• Asian American Native American Pacific Islander Serving Institutions (AANAPISIs)

Nonprofits Other Than Institutions of Higher Education

  • Nonprofits with 501(c)(3) IRS Status (Other than Institutions of Higher Education)
  • Nonprofits without 501(c)(3) IRS Status (Other than Institutions of Higher Education)

For-Profit Organizations

  • Small Businesses
  • For-Profit Organizations (Other than Small Businesses)

Governments

  • State Governments
  • County Governments
  • City or Township Governments
  • Special District Governments
  • Indian/Native American Tribal Governments (Federally Recognized)
  • Indian/Native American Tribal Governments (Other than Federally Recognized)
  • Eligible Agencies of the Federal Government
  • U.S. Territory or Possession

Other

  • Independent School Districts
  • Public Housing Authorities/Indian Housing Authorities
  • Native American Tribal Organizations (other than Federally recognized tribal governments)
  • Faith-based or Community-based Organizations
  • Regional Organizations
Foreign Institutions

Non-domestic (non-U.S.) Entities (Foreign Institutions) are not eligible to apply.
Non-domestic (non-U.S.) components of U.S. Organizations are not eligible to apply.
Foreign components, as defined in the NIH Grants Policy Statement, are not allowed.

Required Registrations

Applicant Organizations

Applicant organizations must complete and maintain the following registrations as described in the SF 424 (R&R) Application Guide to be eligible to apply for or receive an award. All registrations must be completed prior to the application being submitted. Registration can take 6 weeks or more, so applicants should begin the registration process as soon as possible. The NIH Policy on Late Submission of Grant Applications states that failure to complete registrations in advance of a due date is not a valid reason for a late submission.

  • Dun and Bradstreet Universal Numbering System (DUNS) - All registrations require that applicants be issued a DUNS number. After obtaining a DUNS number, applicants can begin both SAM and eRA Commons registrations. The same DUNS number must be used for all registrations, as well as on the grant application.
  • System for Award Management (SAM) (formerly CCR) – Applicants must complete and maintain an active registration, which requires renewal at least annually. The renewal process may require as much time as the initial registration. SAM registration includes the assignment of a Commercial and Government Entity (CAGE) Code for domestic organizations which have not already been assigned a CAGE Code.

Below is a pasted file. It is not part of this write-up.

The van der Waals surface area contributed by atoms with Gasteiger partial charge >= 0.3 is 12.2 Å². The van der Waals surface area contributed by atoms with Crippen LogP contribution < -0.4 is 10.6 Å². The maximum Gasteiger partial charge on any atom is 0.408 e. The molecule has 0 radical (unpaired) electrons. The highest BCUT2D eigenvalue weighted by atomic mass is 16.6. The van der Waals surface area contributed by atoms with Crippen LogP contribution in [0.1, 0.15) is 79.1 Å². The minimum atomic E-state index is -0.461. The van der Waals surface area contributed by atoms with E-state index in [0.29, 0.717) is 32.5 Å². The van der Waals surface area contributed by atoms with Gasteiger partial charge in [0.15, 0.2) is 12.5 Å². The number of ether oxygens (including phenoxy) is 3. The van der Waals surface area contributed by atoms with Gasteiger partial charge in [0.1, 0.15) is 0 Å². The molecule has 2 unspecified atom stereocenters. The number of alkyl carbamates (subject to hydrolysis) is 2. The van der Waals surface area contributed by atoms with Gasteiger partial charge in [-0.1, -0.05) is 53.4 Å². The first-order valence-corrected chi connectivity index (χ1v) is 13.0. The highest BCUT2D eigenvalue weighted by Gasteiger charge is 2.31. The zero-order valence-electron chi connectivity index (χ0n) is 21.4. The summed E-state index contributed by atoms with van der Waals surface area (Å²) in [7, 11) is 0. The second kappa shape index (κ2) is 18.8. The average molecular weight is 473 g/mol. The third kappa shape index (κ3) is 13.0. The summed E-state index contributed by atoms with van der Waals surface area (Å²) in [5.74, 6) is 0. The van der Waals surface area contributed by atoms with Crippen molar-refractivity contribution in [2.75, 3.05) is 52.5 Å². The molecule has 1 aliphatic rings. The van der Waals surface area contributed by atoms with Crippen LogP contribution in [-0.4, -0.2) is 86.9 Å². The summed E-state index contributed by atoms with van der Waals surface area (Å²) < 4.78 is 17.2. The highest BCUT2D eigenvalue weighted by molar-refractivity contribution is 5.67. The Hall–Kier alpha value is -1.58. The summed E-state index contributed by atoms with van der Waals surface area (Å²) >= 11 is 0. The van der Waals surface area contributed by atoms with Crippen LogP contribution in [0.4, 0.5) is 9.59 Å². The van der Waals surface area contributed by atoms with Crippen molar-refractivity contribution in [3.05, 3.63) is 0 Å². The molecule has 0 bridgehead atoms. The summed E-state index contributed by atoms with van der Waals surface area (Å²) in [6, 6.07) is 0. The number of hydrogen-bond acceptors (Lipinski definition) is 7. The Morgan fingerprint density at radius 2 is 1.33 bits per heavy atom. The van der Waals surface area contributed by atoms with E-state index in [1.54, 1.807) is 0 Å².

• eRA Commons - Applicants must have an active DUNS number and SAM registration in order to complete the eRA Commons registration. Organizations can register with the eRA Commons as they are working through their SAM or Grants.gov registration. eRA Commons requires organizations to identify at least one Signing Official (SO) and at least one Program Director/Principal Investigator (PD/PI) account in order to submit an application.
  • Grants.gov – Applicants must have an active DUNS number and SAM registration in order to complete the Grants.gov registration.

Program Directors/Principal Investigators (PD(s)/PI(s))

All PD(s)/PI(s) must have an eRA Commons account.  PD(s)/PI(s) should work with their organizational officials to either create a new account or to affiliate their existing account with the applicant organization in eRA Commons.If the PD/PI is also the organizational Signing Official, they must have two distinct eRA Commons accounts, one for each role. Obtaining an eRA Commons account can take up to 2 weeks.

Eligible Individuals (Program Director/Principal Investigator)

Any individual(s) with the skills, knowledge, and resources necessary to carry out the proposed research as the Program Director(s)/Principal Investigator(s) (PD(s)/PI(s)) is invited to work with his/her organization to develop an application for support. Individuals from underrepresented racial and ethnic groups as well as individuals with disabilities are always encouraged to apply for NIH support.

For institutions/organizations proposing multiple PDs/PIs, visit the Multiple Program Director/Principal Investigator Policy and submission details in the Senior/Key Person Profile (Expanded) Component of the SF424 (R&R) Application Guide.

2. Cost Sharing

This FOA does not require cost sharing as defined in the NIH Grants Policy Statement.

3. Additional Information on Eligibility
Number of Applications

Applicant organizations may submit more than one application, provided that each application is scientifically distinct.

The NIH will not accept duplicate or highly overlapping applications under review at the same time.  This means that the NIH will not accept:

  • A new (A0) application that is submitted before issuance of the summary statement from the review of an overlapping new (A0) or resubmission (A1) application.
  • A resubmission (A1) application that is submitted before issuance of the summary statement from the review of the previous new (A0) application.
  • An application that has substantial overlap with another application pending appeal of initial peer review (see NOT-OD-11-101).
Section IV. Application and Submission Information
1. Requesting an Application Package

Applicants can access the SF424 (R&R) application package associated with this funding opportunity using the “Apply for Grant Electronically” button in this FOA or following the directions provided at Grants.gov.